Election Commission has withdrawn the provision for the NOTA option for elections to the RajyaSabha and the State Legislative Council. Supreme Court has previously given directive not to extend NOTA to elections in RajyaSabha. None of the above (NOTA) is a ballot option designed to allow the voter to indicate disapproval of all of the candidates in a voting system. The idea behind the use of NOTA is to allow the voter to register a “protest” vote if none of the candidates is acceptable to her for whatever reason. While NOTA votes are tallied, the candidate with the highest number of votes polled is declared elected irrespective of the NOTA total.
6. Voter Awareness Forums (VAFs)
Voter Awareness Forum (VAF) was launched by Election Commission of India recently. Voter Awareness Forums are informal Forums for generating awareness around electoral process through activities like discussions, quizzes, competitions and other engaging activities. All employees of the Organization are expected to become members of the VAF with the Head of the Organization acting as the Chair. VAF is part of the Electoral Literacy Club (ELC) program of ECI.
7. Poll Symbols
The Election Commission has two lists of symbols namely reserved and free. Reserved symbols are allotted to candidates sponsored by recognized state or national parties. Similarly a list of free symbols is prepared by ECI for independent candidates or those from unrecognized parties. These candidates have to choose three symbols from the list at the time of submission of nomination papers. One of the three will be allocated to him/her. Any choice other than from the list will be summarily rejected. Two or more recognized political parties can have the same symbol provided they are not contenders in the same State or Union Territory.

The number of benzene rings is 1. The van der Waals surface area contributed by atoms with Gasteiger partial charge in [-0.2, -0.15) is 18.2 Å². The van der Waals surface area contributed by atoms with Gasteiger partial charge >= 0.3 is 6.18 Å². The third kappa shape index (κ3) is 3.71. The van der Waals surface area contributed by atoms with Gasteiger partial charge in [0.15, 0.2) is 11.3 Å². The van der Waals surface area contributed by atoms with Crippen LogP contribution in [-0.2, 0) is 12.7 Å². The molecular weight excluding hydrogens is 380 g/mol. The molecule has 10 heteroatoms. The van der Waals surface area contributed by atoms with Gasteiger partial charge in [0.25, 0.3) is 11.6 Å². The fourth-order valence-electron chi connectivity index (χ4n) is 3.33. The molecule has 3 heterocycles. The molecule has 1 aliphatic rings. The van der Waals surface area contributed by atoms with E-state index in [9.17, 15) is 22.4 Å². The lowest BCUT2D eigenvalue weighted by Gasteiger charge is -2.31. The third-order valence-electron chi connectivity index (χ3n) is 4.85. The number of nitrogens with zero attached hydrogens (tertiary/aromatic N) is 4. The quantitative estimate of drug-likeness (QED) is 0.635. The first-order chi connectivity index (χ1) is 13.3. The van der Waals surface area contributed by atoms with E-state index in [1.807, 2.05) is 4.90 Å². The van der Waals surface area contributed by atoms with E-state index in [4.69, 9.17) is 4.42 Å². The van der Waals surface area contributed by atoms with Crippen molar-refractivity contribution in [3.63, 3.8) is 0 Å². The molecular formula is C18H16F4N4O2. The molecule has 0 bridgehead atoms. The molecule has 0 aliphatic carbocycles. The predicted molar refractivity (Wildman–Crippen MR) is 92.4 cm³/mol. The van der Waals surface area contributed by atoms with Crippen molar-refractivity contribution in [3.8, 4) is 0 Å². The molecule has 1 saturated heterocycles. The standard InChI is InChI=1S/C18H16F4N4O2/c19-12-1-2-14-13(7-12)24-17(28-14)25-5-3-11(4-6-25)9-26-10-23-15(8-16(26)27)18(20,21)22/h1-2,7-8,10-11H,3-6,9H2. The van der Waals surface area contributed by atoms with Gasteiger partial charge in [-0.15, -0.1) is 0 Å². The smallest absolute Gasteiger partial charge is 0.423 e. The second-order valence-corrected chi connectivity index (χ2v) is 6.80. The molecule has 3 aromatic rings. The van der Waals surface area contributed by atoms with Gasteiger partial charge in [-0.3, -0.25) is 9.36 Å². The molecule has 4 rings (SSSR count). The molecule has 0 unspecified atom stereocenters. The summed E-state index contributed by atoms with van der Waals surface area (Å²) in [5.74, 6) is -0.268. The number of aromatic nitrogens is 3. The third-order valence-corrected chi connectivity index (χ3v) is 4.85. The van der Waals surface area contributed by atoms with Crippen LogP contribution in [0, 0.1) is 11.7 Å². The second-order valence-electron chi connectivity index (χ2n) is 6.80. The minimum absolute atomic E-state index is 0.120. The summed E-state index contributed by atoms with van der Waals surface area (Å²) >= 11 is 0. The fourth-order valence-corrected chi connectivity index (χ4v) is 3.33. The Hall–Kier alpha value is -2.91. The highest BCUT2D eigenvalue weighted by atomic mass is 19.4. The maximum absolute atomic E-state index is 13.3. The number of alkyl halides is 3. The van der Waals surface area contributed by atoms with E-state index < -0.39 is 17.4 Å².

8. Snap Election
Israel will go for snap elections in April 2019. In India, Telangana state has gone for snap elections for the state legislative assembly. It is an election called earlier than expected. Generally, it refers to an election in a parliamentary system called when it is not required either by law or convention, usually to capitalize on a unique electoral opportunity or to decide a pressing issue.
9. Appointment of Election Commissioner
Under article 324 Election commission (EC) consist of Chief election commissioner and such number of other election commissioners (fixed by president time to time), as of now the EC consist of one CEC and 2 Election commissioners. Chief Election commissioner and other election commissioners are appointed by the President of India. Chief Election commissioner is the chairman of election commission; the CEC and other Election Commissioners have equal powers and receive equal salary and other emoluments similar to those of a Supreme Court judge. The Chief Election Commissioner or an Election Commissioner shall hold office for a term of six years or until they attain the age of 65, whichever is earlier.
10. Representation of the People (Amendment) Bill, 2017 – Proxy Voting
The Representation of the People (Amendment) Bill, 2017 proposes to amend the Registration of Electors Rules, 1960, which stipulates the physical presence of the overseas electors in the respective polling station. This will lay down the procedure by which NRIs could nominate their proxies. Proxy voting – Voting in an Indian election can be done in three ways – in person, by post or through a proxy. Under proxy voting, a registered elector can delegate his/her voting power to a representative. Only a “classified service voter” is allowed to nominate a proxy to cast vote on his/her behalf. The definition includes members of the armed forces, BSF, CRPF, CISF, General Engineering Reserve Force and Border Road Organisation.